Guy Norris:

Michael, this is just to add to something that Joe observed early on in the beginning of this podcast. I remember as a young, foolish, naive journalist covering McDonnell Douglas in the '90s, I was amazed when the Wall Street Journal gave McDonnell Douglas full marks for not launching the MD-12. Their share price rocketed up and everybody seemed delighted and I was thinking, “What's going on? It's the beginning of the end,” or the end had already been coming for a long time before that, the last all-new airplane having been launched in the '60s with the DC-10 really.

But I didn't understand it, and of course you're absolutely right. It's all about Wall Street. And that was the moment where I realized that this game wasn't just about new air planes. It's a much bigger picture than that. Of course what they were doing is they were fattening the turkey for the Christmas sale where Boeing came in and the merger was completed. But anyway, that was a very good observation.

Joe Anselmo:

Guy, you preempted me. That was actually going to be my next question to you, because you and I have been around long enough to remember McDonnell Douglas and I think our younger listeners might be surprised to hear that McDonnell Douglas had a huge lead on Airbus. Airbus was a distant third in this market, and then McDonnell Douglas seemed to focus on shareholders and stopped investing in the future. By 1997 it was gone. Just gone.

Guy Norris:

Absolutely. And I think that's one of the things that are Richard Aboulafia, who's a friend of the podcast, has observed quite rightly, that if you look at the trajectory in history, that's exactly what happened. McDonnell Douglas really stopped investing in all new designs and it withered on the vine. Airbus came in, an aggressive competitor, and it was able to bite away mostly at McDonnell Douglas's market share before of course it became a duopoly.

And I don't for a minute buy the argument that this is the beginning of the end of Boeing as we know it. I don't see that myself. What I do see is this combination of, “Okay, steady the ship, look out for Wall Street, make sure they're on our side.” But thirdly, I think underneath it all, secretly, I really do think that there will be a new Boeing and that it'll be launched a lot sooner than we're getting the signal from Calhoun. I think there is a program and I think within four years we'll see something happening.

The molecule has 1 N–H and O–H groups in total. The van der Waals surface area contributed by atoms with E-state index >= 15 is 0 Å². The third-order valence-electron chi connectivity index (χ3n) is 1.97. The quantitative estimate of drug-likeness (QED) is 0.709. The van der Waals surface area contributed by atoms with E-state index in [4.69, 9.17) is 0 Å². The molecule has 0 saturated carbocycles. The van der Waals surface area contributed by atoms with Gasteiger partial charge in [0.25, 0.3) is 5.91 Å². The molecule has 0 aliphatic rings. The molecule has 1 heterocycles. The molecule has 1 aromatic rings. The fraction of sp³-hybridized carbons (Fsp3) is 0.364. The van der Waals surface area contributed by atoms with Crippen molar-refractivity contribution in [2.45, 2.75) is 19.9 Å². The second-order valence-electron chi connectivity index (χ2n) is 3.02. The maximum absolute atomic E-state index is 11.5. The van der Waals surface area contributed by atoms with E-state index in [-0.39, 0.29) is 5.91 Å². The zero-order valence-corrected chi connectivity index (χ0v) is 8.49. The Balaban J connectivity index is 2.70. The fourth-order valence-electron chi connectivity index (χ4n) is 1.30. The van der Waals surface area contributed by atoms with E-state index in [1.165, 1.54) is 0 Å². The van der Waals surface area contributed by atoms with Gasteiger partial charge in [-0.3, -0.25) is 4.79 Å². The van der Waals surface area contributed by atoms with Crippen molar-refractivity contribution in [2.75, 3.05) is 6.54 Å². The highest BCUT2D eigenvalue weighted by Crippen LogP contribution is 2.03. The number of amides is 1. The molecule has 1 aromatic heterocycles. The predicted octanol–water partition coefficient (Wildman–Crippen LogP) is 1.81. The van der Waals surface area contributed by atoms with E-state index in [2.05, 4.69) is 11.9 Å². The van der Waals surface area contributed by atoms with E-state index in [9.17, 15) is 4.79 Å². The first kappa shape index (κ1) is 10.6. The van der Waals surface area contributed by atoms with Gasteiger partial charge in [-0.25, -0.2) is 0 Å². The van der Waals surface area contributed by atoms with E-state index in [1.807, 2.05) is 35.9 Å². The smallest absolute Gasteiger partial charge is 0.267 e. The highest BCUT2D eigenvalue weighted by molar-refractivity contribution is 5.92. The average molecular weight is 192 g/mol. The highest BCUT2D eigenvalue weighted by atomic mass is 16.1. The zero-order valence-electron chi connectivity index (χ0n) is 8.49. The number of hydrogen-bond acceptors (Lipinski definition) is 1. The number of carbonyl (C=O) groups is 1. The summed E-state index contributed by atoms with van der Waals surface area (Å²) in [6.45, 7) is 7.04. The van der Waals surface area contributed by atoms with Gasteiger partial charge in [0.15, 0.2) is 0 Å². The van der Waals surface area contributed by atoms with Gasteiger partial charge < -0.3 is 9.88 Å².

Michael Bruno:

I really, really hope so and I want to go back to a point that Jens made earlier because there's otherwise a couple of major ramifications here that I don't think people have really thought out, and they will only become apparent as we get halfway into this decade. One of which, as Jens pointed out, you're going to have a shifting of the supply base toward Airbus in big ways and small ways. Airbus will be able to set the terms strategically. They'll be able to demand priority. You're going to supply Airbus first. You're going to go for the R&D projects that Airbus wants. If you're a U.S. supplier, especially down in the tier two, tier three, you're going to start having to allocate some major money to try to get on Airbus programs. And that's going to take one of two ways, either you're going to innovate your way there, you're going to have to spend a lot of money on R&D, or you're going to do M&A, mergers and acquisitions like the Spirit AeroSystems, where you go to buy your way into Airbus programs.

But either way, you're going to have to spend money to get on those programs that you didn't. The other thing I want to just mention is that stagnation, Joe, you mentioned at the beginning, what happens when you don't have a big bright marker out there for all of industry to work toward, for new suppliers or for current suppliers to say, "Okay, we're going to supply today's programs but we're all working on that next big object." If you don't have that, that really changes people's priorities about how they're going to chase after programs now. I haven't even fathomed how this is all going to play out yet and I don't think Boeing's executives have done it as well.

Joe Anselmo:

I wanted to ask Jens that very question because you cover Airbus Jens. You just talked about this market share shift. It used to be a 50/50 market, roughly, and you're talking about Boeing is down at 38%. Is there any incentive for Airbus to do anything? I mean, what is the incentive of Boeing's not doing anything?

Jens Flottau:

That;s an important point and that's what makes this Boeing strategy so relevant for the entire market. If Boeing doesn't move, Airbus won't move. So, we'll just forget about innovation big time. What Airbus will do if Boeing doesn't move is they'll build the XLR of course, they'll probably build an A321 neo freighter. They'll probably do an A220-500 that will hurt Boeing even more specifically with 737-8. They may do what we call the A322, which will be the A321 with a new wing with a slight stretch. That'll make it even worse for Boeing. But that's all incremental, doesn't really move the needle a lot in terms of the environment. But that's what the industry as a whole needs to do and that's why this Boeing decision is so crucial beyond Boeing.